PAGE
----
A child-sized doll screams and rolls its eyes as it lays on a table while engineer Hiroki Takimoto looks on calmly.
But is no child's toy. The doll is a humanoid robot that can mimic critical medical symptoms designed to train dental workers.
Co-developed by Japanese robotics startup Tmsuk and a local dental school, the robot, named the Pedia_Roid, was designed to simulate a child's response when receiving dental treatment, including changes to its medical condition.
Using a tablet programmed with different medical conditions, the user is able to send signals to air cylinders installed within the robot's joints that move different parts of its body in order to display physical reactions and facial expressions.
More importantly, the robot is able to simulate medical emergencies such as convulsion and heart failure, allowing trainees to gain experience handling similar critical situations, a Tmsuk engineer said.
Director of Tmsuk's engineering division Yusuke Ishii said the robot was developed due to the lack of clinical dental training to treat children.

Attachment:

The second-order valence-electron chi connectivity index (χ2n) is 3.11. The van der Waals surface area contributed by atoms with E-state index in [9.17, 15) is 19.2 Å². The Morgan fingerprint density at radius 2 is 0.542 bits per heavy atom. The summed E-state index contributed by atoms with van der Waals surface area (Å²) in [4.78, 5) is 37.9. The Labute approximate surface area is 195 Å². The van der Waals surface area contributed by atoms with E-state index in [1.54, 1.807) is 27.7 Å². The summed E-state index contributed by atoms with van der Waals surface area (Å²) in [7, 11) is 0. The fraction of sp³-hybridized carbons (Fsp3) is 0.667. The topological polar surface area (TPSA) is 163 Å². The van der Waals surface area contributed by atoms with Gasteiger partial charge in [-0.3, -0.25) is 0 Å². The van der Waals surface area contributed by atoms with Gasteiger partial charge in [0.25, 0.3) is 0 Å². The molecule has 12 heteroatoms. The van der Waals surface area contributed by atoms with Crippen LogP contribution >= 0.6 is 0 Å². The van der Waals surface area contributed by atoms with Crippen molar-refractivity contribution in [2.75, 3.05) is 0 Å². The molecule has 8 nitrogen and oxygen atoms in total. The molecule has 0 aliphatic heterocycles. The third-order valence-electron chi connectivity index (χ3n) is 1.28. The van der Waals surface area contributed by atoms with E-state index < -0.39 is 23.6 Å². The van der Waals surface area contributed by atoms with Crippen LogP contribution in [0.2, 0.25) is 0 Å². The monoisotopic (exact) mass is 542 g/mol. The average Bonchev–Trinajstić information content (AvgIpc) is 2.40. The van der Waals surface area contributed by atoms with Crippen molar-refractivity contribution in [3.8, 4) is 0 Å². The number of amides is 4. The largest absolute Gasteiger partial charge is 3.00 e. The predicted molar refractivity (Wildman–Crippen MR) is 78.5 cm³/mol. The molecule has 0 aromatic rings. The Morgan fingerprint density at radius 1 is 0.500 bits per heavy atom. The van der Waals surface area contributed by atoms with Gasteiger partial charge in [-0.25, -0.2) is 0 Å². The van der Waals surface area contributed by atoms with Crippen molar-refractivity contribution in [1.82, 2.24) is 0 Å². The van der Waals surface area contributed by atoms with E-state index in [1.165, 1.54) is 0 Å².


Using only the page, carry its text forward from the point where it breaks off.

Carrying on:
"It is difficult to get experience in paediatric dentistry because there are no opportunities to practise," he explained.
In addition, there is the risk that children will move wildly because with children, when their medical condition suddenly worsens, it's hard for them to express that situation. So it is necessary to have the experience and knowledge to monitor and treat the patients," Ishii told Reuters.
Currently retailing at a hefty price tag of about 25 million Japanese yen (€185,000), Tmsuk hopes to develop the hyper-realistic robot further so that people from other childcare industries can use it to train for different kinds of emergency situations.
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